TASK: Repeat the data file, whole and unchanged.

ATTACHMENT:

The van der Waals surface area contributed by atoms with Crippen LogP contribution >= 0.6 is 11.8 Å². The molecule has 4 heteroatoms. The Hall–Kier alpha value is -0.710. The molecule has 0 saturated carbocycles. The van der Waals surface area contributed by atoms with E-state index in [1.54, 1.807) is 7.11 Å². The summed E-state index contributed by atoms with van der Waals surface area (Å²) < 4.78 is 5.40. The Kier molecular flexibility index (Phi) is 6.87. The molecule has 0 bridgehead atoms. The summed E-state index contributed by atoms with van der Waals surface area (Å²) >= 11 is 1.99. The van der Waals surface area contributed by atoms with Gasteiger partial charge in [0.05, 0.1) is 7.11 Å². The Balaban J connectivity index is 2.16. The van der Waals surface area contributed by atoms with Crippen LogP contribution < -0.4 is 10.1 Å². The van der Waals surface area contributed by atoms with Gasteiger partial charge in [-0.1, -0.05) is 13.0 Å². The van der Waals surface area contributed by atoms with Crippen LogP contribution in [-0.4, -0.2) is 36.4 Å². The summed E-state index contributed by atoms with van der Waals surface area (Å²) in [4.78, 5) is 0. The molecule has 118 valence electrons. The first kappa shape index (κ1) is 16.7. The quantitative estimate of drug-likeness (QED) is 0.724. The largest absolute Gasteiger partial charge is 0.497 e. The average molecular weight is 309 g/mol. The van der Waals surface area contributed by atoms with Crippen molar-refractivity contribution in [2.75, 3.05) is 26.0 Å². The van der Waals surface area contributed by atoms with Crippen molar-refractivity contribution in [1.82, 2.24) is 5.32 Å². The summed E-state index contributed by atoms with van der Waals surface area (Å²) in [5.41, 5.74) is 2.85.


The van der Waals surface area contributed by atoms with Crippen LogP contribution >= 0.6 is 11.8 Å². The molecule has 4 heteroatoms. The Hall–Kier alpha value is -0.710. The molecule has 0 saturated carbocycles. The van der Waals surface area contributed by atoms with E-state index in [1.54, 1.807) is 7.11 Å². The summed E-state index contributed by atoms with van der Waals surface area (Å²) < 4.78 is 5.40. The Kier molecular flexibility index (Phi) is 6.87. The molecule has 0 bridgehead atoms. The summed E-state index contributed by atoms with van der Waals surface area (Å²) >= 11 is 1.99. The van der Waals surface area contributed by atoms with Gasteiger partial charge in [0.05, 0.1) is 7.11 Å². The Balaban J connectivity index is 2.16. The van der Waals surface area contributed by atoms with Crippen LogP contribution < -0.4 is 10.1 Å². The van der Waals surface area contributed by atoms with Gasteiger partial charge in [-0.1, -0.05) is 13.0 Å². The van der Waals surface area contributed by atoms with Crippen LogP contribution in [-0.4, -0.2) is 36.4 Å². The summed E-state index contributed by atoms with van der Waals surface area (Å²) in [4.78, 5) is 0. The molecule has 118 valence electrons. The first kappa shape index (κ1) is 16.7. The quantitative estimate of drug-likeness (QED) is 0.724. The largest absolute Gasteiger partial charge is 0.497 e. The average molecular weight is 309 g/mol. The van der Waals surface area contributed by atoms with Crippen molar-refractivity contribution in [2.75, 3.05) is 26.0 Å². The van der Waals surface area contributed by atoms with Crippen molar-refractivity contribution in [1.82, 2.24) is 5.32 Å². The summed E-state index contributed by atoms with van der Waals surface area (Å²) in [5.41, 5.74) is 2.85.